Robert Morgan’s work shows the true art of animated horror – scared stiff by the odd-shaped characters, you shield your eyes from the stop-motion spilled blood. In June you can see every Robert Morgan film – and meet him in person at a masterclass! Fest Anča will welcome him as a grand jury member and presenter of his films.
The 42-year-old British filmmaker first came to public attention with The Cat with Hands (2001), in which he drew inspiration from the nightmares his sister had as a child. Numerous film critics have deemed it a must-see for anyone aspiring to make a horror film – for what he is and isn’t doing. And you won’t find the typical horror clichés in his work – your guesses of plot twist and turn will run up blind alleys…
Morgan – influenced by Francis Bacon, Edgar Allan Poe, the Quay brothers and David Lynch – has created animated films that resemble disorientated journeys to the human subconscious. A dream where anything can happen at any time so every second is a surprise. Films like The Separation (2003) that won a prestigious BAFTA Award (British Academy of Film and Television Arts).
“Morgan’s forte is that his films go beyond the fear and blood typical of the horror label,” observes festival director Maroš Brojo. “He’s excellent working with the simplest emotions, for example the need for sibling closeness in The Separation, which is a beautiful and sad story that surreptitiously escalates. Viewers’ stomachs knot up in the best sense. We simultaneously love and fear its heroes.”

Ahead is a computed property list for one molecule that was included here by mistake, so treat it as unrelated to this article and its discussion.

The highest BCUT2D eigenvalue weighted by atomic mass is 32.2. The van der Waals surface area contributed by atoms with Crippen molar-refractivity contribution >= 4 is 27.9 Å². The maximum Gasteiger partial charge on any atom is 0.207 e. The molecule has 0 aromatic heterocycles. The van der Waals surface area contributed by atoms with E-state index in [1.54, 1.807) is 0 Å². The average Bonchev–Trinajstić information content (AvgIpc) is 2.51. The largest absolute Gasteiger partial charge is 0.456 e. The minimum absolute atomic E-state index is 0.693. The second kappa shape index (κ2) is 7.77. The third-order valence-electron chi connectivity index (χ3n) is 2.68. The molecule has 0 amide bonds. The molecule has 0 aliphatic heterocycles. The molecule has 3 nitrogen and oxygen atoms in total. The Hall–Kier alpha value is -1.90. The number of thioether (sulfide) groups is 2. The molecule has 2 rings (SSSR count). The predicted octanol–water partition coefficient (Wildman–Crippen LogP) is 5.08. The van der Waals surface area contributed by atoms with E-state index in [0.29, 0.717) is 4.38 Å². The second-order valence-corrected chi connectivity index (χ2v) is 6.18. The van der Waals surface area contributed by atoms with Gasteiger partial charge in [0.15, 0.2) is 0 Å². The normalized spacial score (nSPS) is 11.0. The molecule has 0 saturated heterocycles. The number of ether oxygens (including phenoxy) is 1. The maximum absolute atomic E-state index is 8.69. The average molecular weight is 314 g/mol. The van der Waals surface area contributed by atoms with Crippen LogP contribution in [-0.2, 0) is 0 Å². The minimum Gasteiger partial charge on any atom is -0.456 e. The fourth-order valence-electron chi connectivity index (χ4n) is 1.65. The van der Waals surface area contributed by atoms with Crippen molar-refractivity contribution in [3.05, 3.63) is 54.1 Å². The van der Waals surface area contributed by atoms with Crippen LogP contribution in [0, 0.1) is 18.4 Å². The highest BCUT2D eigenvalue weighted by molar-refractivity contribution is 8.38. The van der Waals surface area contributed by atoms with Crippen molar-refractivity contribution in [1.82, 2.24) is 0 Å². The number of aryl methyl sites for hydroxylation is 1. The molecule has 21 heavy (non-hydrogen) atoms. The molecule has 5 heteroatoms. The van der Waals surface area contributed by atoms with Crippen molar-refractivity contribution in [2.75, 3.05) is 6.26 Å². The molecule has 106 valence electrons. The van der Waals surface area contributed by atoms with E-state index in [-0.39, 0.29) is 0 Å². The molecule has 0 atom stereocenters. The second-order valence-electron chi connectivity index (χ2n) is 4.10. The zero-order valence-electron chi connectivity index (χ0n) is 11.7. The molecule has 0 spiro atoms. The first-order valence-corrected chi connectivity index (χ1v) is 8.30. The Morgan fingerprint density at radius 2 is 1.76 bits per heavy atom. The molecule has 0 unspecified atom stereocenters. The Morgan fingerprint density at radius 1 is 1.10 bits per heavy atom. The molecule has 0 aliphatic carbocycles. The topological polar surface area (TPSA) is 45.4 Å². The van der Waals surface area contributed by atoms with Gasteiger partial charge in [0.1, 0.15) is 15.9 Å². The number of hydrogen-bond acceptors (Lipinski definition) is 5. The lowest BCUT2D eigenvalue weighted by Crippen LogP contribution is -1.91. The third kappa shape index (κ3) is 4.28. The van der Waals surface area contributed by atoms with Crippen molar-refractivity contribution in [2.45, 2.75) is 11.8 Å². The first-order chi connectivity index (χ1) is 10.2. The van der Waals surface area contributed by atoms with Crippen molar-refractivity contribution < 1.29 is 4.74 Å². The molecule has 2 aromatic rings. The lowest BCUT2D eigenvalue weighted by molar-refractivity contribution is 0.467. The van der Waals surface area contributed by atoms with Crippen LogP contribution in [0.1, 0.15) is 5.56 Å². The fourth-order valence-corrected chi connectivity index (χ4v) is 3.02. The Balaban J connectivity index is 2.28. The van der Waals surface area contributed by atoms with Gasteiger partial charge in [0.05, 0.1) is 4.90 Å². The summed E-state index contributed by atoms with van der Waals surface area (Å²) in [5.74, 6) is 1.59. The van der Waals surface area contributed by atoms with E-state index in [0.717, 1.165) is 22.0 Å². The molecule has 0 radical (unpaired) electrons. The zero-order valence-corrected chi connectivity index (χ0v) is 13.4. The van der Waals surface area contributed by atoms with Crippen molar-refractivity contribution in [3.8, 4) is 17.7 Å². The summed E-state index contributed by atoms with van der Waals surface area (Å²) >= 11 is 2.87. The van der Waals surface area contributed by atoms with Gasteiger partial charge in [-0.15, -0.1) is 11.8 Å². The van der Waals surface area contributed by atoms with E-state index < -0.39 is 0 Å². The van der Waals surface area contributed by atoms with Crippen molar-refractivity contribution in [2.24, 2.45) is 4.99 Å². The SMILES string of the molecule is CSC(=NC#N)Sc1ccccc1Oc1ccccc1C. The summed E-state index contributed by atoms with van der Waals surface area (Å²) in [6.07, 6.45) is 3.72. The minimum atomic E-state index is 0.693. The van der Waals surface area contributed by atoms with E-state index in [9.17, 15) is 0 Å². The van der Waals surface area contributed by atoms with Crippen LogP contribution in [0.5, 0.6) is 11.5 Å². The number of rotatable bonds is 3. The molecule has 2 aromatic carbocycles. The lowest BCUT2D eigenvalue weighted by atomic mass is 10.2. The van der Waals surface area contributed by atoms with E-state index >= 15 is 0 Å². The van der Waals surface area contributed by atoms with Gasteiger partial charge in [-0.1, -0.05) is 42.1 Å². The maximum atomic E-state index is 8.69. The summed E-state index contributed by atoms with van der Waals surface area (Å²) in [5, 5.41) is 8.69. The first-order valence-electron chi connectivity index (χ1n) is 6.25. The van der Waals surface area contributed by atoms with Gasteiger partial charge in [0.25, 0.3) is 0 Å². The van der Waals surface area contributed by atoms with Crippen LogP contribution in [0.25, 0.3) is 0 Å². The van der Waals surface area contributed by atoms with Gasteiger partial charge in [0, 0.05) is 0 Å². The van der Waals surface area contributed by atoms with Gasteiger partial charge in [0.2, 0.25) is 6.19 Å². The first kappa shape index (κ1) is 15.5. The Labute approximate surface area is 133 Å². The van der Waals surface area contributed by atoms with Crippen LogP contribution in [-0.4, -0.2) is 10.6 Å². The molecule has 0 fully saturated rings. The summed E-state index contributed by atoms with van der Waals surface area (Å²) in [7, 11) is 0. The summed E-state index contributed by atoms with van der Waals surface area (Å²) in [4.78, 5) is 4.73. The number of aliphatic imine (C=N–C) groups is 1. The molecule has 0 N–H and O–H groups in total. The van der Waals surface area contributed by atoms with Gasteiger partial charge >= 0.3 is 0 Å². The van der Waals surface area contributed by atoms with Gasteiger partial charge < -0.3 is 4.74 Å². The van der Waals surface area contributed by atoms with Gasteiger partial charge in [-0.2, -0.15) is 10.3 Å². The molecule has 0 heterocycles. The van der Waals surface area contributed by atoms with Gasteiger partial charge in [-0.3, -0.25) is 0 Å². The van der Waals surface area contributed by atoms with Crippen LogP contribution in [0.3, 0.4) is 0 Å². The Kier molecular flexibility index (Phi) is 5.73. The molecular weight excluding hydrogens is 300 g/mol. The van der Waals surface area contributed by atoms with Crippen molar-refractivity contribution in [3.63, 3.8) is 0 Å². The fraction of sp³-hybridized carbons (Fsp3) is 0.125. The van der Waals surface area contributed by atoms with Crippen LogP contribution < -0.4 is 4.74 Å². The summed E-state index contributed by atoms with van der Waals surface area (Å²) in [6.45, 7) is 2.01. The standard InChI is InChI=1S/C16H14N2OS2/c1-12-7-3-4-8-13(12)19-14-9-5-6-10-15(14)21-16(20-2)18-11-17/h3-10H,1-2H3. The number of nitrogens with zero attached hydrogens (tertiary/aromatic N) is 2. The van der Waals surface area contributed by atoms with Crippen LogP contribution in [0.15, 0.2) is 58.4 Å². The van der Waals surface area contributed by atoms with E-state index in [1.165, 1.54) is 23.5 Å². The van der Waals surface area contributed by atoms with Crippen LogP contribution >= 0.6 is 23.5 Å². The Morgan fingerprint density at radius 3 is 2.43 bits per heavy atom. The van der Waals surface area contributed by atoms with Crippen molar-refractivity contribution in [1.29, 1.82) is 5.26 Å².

The same applies to Morgan’s follow-up Bobby Yeah (2011) that intricately navigates the range of viewers’ emotions. It received numerous BAFTA nominations and was awarded the Special Jury Prize at the renowned Clermont-Ferrand Short Film Festival. Reviews described it as an animated twisted miracle, and despite the realistic feel of its distorted puppets, Morgan has once again created a metaphor for our greedy self-destructive curiosity.
“Stop-motion animation is a unique irreplaceable art form,” says Morgan. An observation that particularly applies to his own extraordinarily artistic crafting of stage set and puppets in the finest aesthetic and motion detail. Characters are gifted almost perfect life-like gestures and naturalistic treatment – resplendent in light reflections, blisters, body fluids, and close-up-and-personal anatomy. Fest Anča will showcase the immortality of film puppetry at screenings of Robert Morgan’s filmography, and during his masterclass.
The tenth Fest Anča International Animation Festival will take place from 29 June till 2 July in Žilina, Slovakia. Screenings at the Stanica Cultural Centre Puppet Theatre, New Synagogue, City Theatre, and open-air at Andrej Hlinka Square. The Festival is financially supported by the Slovak Audiovisual Fund.